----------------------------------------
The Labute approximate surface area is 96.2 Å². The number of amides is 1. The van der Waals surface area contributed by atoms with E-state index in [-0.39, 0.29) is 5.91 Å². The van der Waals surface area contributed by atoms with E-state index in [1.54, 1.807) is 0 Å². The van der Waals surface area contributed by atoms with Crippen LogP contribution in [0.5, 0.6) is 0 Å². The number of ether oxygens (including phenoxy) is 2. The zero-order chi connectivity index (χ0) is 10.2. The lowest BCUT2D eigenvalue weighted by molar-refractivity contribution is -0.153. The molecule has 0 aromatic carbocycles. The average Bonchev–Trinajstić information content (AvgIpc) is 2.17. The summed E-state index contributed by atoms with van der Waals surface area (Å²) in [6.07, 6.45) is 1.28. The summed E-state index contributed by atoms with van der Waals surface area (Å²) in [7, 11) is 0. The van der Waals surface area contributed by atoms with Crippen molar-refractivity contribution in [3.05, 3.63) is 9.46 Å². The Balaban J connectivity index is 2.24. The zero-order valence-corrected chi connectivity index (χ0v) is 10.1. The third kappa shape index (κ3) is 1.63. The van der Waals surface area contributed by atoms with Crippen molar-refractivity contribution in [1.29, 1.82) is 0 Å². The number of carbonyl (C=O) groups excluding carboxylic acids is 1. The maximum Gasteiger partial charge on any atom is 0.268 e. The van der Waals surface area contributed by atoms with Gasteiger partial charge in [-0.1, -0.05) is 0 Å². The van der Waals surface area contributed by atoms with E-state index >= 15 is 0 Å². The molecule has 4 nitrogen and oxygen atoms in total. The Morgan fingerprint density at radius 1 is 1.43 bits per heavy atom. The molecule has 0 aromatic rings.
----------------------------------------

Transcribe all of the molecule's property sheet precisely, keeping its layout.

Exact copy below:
The Labute approximate surface area is 96.2 Å². The number of amides is 1. The van der Waals surface area contributed by atoms with E-state index in [-0.39, 0.29) is 5.91 Å². The van der Waals surface area contributed by atoms with E-state index in [1.54, 1.807) is 0 Å². The van der Waals surface area contributed by atoms with Crippen LogP contribution in [0.5, 0.6) is 0 Å². The number of ether oxygens (including phenoxy) is 2. The zero-order chi connectivity index (χ0) is 10.2. The lowest BCUT2D eigenvalue weighted by molar-refractivity contribution is -0.153. The molecule has 0 aromatic carbocycles. The average Bonchev–Trinajstić information content (AvgIpc) is 2.17. The summed E-state index contributed by atoms with van der Waals surface area (Å²) in [6.07, 6.45) is 1.28. The summed E-state index contributed by atoms with van der Waals surface area (Å²) in [7, 11) is 0. The van der Waals surface area contributed by atoms with Crippen molar-refractivity contribution in [3.05, 3.63) is 9.46 Å². The Balaban J connectivity index is 2.24. The zero-order valence-corrected chi connectivity index (χ0v) is 10.1. The third kappa shape index (κ3) is 1.63. The van der Waals surface area contributed by atoms with Crippen molar-refractivity contribution in [1.29, 1.82) is 0 Å². The number of carbonyl (C=O) groups excluding carboxylic acids is 1. The maximum Gasteiger partial charge on any atom is 0.268 e. The van der Waals surface area contributed by atoms with Gasteiger partial charge in [-0.1, -0.05) is 0 Å². The van der Waals surface area contributed by atoms with E-state index >= 15 is 0 Å². The molecule has 4 nitrogen and oxygen atoms in total. The Morgan fingerprint density at radius 1 is 1.43 bits per heavy atom. The molecule has 0 aromatic rings.